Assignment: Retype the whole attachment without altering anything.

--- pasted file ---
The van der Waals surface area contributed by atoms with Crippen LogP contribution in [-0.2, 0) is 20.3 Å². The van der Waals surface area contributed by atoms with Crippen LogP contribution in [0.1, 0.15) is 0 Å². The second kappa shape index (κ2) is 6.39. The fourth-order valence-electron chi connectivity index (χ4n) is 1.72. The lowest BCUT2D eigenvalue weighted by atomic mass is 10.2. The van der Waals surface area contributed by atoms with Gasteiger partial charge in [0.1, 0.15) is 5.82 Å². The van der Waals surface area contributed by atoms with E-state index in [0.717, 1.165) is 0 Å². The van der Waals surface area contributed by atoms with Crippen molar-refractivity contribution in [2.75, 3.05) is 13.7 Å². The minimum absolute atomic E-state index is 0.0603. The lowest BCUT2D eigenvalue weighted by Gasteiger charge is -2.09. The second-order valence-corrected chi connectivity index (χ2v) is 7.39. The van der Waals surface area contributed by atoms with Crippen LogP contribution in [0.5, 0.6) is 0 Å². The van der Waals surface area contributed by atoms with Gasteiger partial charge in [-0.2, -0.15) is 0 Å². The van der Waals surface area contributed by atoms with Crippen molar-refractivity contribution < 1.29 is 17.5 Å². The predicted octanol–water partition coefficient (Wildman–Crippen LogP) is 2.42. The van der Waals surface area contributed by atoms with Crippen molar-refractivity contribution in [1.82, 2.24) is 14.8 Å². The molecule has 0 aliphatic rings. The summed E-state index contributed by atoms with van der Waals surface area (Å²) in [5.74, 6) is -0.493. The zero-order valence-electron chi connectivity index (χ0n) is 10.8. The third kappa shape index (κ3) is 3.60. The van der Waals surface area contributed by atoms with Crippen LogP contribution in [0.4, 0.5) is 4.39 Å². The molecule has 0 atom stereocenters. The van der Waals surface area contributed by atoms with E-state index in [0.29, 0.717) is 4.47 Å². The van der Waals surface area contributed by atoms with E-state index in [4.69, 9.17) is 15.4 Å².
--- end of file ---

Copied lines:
The van der Waals surface area contributed by atoms with Crippen LogP contribution in [-0.2, 0) is 20.3 Å². The van der Waals surface area contributed by atoms with Crippen LogP contribution in [0.1, 0.15) is 0 Å². The second kappa shape index (κ2) is 6.39. The fourth-order valence-electron chi connectivity index (χ4n) is 1.72. The lowest BCUT2D eigenvalue weighted by atomic mass is 10.2. The van der Waals surface area contributed by atoms with Gasteiger partial charge in [0.1, 0.15) is 5.82 Å². The van der Waals surface area contributed by atoms with E-state index in [0.717, 1.165) is 0 Å². The van der Waals surface area contributed by atoms with Crippen molar-refractivity contribution in [2.75, 3.05) is 13.7 Å². The minimum absolute atomic E-state index is 0.0603. The lowest BCUT2D eigenvalue weighted by Gasteiger charge is -2.09. The second-order valence-corrected chi connectivity index (χ2v) is 7.39. The van der Waals surface area contributed by atoms with Crippen LogP contribution in [0.5, 0.6) is 0 Å². The van der Waals surface area contributed by atoms with Gasteiger partial charge in [-0.2, -0.15) is 0 Å². The van der Waals surface area contributed by atoms with Crippen molar-refractivity contribution < 1.29 is 17.5 Å². The predicted octanol–water partition coefficient (Wildman–Crippen LogP) is 2.42. The van der Waals surface area contributed by atoms with Crippen molar-refractivity contribution in [1.82, 2.24) is 14.8 Å². The molecule has 0 aliphatic rings. The summed E-state index contributed by atoms with van der Waals surface area (Å²) in [5.74, 6) is -0.493. The zero-order valence-electron chi connectivity index (χ0n) is 10.8. The third kappa shape index (κ3) is 3.60. The van der Waals surface area contributed by atoms with Crippen LogP contribution in [0.4, 0.5) is 4.39 Å². The molecule has 0 atom stereocenters. The van der Waals surface area contributed by atoms with E-state index in [0.29, 0.717) is 4.47 Å². The van der Waals surface area contributed by atoms with E-state index in [4.69, 9.17) is 15.4 Å².